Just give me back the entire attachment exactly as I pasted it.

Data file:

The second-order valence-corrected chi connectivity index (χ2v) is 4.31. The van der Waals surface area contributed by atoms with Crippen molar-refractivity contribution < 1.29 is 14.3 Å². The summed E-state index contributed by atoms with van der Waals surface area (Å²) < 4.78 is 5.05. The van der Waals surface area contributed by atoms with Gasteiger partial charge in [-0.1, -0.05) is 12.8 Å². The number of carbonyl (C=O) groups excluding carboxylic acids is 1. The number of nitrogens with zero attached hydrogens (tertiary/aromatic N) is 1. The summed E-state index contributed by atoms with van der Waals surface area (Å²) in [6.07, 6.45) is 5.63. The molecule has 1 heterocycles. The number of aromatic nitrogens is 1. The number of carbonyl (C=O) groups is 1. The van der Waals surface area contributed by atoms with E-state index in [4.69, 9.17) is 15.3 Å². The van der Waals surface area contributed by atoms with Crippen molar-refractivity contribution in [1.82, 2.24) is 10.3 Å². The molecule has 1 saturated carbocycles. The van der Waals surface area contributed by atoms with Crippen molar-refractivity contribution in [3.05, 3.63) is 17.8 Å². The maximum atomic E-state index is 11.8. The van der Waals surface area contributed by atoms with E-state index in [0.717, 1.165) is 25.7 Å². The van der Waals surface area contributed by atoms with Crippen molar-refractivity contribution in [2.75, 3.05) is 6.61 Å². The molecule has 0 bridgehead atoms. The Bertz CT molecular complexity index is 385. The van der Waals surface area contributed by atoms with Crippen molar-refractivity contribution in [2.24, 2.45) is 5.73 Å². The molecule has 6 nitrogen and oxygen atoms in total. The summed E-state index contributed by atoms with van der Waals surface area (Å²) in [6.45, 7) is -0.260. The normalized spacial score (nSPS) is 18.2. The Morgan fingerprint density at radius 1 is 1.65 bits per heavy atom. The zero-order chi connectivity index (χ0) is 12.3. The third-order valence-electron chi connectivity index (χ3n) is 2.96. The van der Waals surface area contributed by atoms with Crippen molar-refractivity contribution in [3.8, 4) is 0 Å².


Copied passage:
The second-order valence-corrected chi connectivity index (χ2v) is 4.31. The van der Waals surface area contributed by atoms with Crippen molar-refractivity contribution < 1.29 is 14.3 Å². The summed E-state index contributed by atoms with van der Waals surface area (Å²) < 4.78 is 5.05. The van der Waals surface area contributed by atoms with Gasteiger partial charge in [-0.1, -0.05) is 12.8 Å². The number of carbonyl (C=O) groups excluding carboxylic acids is 1. The number of nitrogens with zero attached hydrogens (tertiary/aromatic N) is 1. The summed E-state index contributed by atoms with van der Waals surface area (Å²) in [6.07, 6.45) is 5.63. The molecule has 1 heterocycles. The number of aromatic nitrogens is 1. The number of carbonyl (C=O) groups is 1. The van der Waals surface area contributed by atoms with E-state index in [4.69, 9.17) is 15.3 Å². The van der Waals surface area contributed by atoms with Crippen molar-refractivity contribution in [1.82, 2.24) is 10.3 Å². The molecule has 1 saturated carbocycles. The van der Waals surface area contributed by atoms with Crippen molar-refractivity contribution in [3.05, 3.63) is 17.8 Å². The maximum atomic E-state index is 11.8. The van der Waals surface area contributed by atoms with E-state index in [0.717, 1.165) is 25.7 Å². The van der Waals surface area contributed by atoms with Crippen molar-refractivity contribution in [2.75, 3.05) is 6.61 Å². The molecule has 0 bridgehead atoms. The Bertz CT molecular complexity index is 385. The van der Waals surface area contributed by atoms with Crippen molar-refractivity contribution in [2.24, 2.45) is 5.73 Å². The molecule has 6 nitrogen and oxygen atoms in total. The summed E-state index contributed by atoms with van der Waals surface area (Å²) in [6.45, 7) is -0.260. The normalized spacial score (nSPS) is 18.2. The Morgan fingerprint density at radius 1 is 1.65 bits per heavy atom. The zero-order chi connectivity index (χ0) is 12.3. The third-order valence-electron chi connectivity index (χ3n) is 2.96. The van der Waals surface area contributed by atoms with Crippen molar-refractivity contribution in [3.8, 4) is 0 Å².